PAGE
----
Whether the objective of the negotiations from Netanyahu s perspective would be a Palestinian state or not, he has already conceded as much when he said that the Palestinians have the right to self-rule living side by side with Israel in peace. Netanyahu may be able to sell the moratorium idea to his centre-right coalition partners because the alternative will be a direct confrontation with the United States, which could bring his government down. This may explain his likely change of heart, especially when recent polls show a majority of Israelis support the freeze.
During these negotiations, Israelis and Palestinians can agree within a few months as to which of the settlements will be incorporated into Israel proper under a peace agreement, and what contiguous land of equal size and quality can be swapped with the Palestinians in its place, which should be enforced under American monitoring. The two sides have negotiated in the past (at Camp David and in Taba in 2000-2001) and agreed in principle about the status of these settlements.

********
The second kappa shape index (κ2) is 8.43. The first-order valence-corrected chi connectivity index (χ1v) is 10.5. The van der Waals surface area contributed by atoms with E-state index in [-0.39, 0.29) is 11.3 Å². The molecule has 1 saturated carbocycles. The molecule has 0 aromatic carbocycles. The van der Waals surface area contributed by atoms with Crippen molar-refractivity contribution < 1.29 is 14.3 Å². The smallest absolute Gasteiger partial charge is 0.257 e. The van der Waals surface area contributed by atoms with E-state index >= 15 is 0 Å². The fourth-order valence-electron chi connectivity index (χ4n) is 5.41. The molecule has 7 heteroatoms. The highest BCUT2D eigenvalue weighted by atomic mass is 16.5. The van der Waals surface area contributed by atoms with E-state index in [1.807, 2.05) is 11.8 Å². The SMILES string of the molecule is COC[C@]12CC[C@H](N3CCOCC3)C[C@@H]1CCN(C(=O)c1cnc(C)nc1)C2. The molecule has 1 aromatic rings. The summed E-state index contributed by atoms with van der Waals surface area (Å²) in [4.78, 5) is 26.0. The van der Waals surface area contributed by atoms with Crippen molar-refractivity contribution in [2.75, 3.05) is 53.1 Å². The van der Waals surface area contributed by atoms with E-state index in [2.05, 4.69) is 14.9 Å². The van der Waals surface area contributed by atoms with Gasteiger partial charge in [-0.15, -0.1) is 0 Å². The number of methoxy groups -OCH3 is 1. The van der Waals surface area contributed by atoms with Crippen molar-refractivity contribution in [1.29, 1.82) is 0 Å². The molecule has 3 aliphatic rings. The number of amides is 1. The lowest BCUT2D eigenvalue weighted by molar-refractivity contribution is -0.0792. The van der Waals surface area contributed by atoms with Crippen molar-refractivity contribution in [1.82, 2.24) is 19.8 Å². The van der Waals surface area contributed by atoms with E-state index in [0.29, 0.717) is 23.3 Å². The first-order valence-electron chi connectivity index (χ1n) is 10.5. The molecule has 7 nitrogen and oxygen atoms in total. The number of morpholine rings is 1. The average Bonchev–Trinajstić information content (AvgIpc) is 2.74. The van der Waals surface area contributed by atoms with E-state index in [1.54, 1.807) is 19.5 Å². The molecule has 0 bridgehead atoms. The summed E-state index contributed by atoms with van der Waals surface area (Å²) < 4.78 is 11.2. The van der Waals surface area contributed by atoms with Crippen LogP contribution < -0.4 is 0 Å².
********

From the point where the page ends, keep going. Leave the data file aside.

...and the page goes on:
Although the Palestinian Authority will want all issues on the table to reach a final status agreement – including the Palestinian refugees and Jerusalem – it appears that they are willing to discuss borders first once Israel accepts the moratorium. Mahmoud Abbas, along with Jordan s King Abdullah has publicly agreed that borders would be the first order of business.